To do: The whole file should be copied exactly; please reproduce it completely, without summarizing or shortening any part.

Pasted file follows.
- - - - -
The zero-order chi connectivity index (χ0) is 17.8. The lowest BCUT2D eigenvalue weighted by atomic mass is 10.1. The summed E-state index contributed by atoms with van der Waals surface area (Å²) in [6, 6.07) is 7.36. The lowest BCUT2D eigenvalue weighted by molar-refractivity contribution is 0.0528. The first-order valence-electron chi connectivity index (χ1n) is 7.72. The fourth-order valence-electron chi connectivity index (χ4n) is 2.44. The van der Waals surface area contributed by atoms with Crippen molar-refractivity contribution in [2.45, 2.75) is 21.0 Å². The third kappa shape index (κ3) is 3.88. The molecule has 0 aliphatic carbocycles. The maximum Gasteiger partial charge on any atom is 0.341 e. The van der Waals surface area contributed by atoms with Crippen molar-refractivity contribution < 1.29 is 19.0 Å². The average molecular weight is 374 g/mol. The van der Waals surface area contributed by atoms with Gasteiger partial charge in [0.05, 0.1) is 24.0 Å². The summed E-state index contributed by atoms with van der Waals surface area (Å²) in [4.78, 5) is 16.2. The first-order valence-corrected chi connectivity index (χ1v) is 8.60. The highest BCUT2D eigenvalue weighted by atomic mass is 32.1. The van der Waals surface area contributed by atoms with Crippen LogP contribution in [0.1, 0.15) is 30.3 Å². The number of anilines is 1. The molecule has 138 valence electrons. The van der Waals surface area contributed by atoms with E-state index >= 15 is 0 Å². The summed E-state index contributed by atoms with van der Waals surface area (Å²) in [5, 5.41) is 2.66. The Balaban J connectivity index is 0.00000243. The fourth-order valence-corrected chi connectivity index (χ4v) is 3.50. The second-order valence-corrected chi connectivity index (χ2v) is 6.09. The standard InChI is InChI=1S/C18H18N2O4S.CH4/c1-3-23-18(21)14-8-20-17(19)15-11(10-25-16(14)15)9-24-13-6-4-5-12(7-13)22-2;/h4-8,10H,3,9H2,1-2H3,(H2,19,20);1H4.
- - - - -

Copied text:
The zero-order chi connectivity index (χ0) is 17.8. The lowest BCUT2D eigenvalue weighted by atomic mass is 10.1. The summed E-state index contributed by atoms with van der Waals surface area (Å²) in [6, 6.07) is 7.36. The lowest BCUT2D eigenvalue weighted by molar-refractivity contribution is 0.0528. The first-order valence-electron chi connectivity index (χ1n) is 7.72. The fourth-order valence-electron chi connectivity index (χ4n) is 2.44. The van der Waals surface area contributed by atoms with Crippen molar-refractivity contribution in [2.45, 2.75) is 21.0 Å². The third kappa shape index (κ3) is 3.88. The molecule has 0 aliphatic carbocycles. The maximum Gasteiger partial charge on any atom is 0.341 e. The van der Waals surface area contributed by atoms with Crippen molar-refractivity contribution < 1.29 is 19.0 Å². The average molecular weight is 374 g/mol. The van der Waals surface area contributed by atoms with Gasteiger partial charge in [0.05, 0.1) is 24.0 Å². The summed E-state index contributed by atoms with van der Waals surface area (Å²) in [4.78, 5) is 16.2. The first-order valence-corrected chi connectivity index (χ1v) is 8.60. The highest BCUT2D eigenvalue weighted by atomic mass is 32.1. The van der Waals surface area contributed by atoms with Crippen LogP contribution in [0.1, 0.15) is 30.3 Å². The number of anilines is 1. The molecule has 138 valence electrons. The van der Waals surface area contributed by atoms with E-state index >= 15 is 0 Å². The summed E-state index contributed by atoms with van der Waals surface area (Å²) in [5, 5.41) is 2.66. The Balaban J connectivity index is 0.00000243. The fourth-order valence-corrected chi connectivity index (χ4v) is 3.50. The second-order valence-corrected chi connectivity index (χ2v) is 6.09. The standard InChI is InChI=1S/C18H18N2O4S.CH4/c1-3-23-18(21)14-8-20-17(19)15-11(10-25-16(14)15)9-24-13-6-4-5-12(7-13)22-2;/h4-8,10H,3,9H2,1-2H3,(H2,19,20);1H4.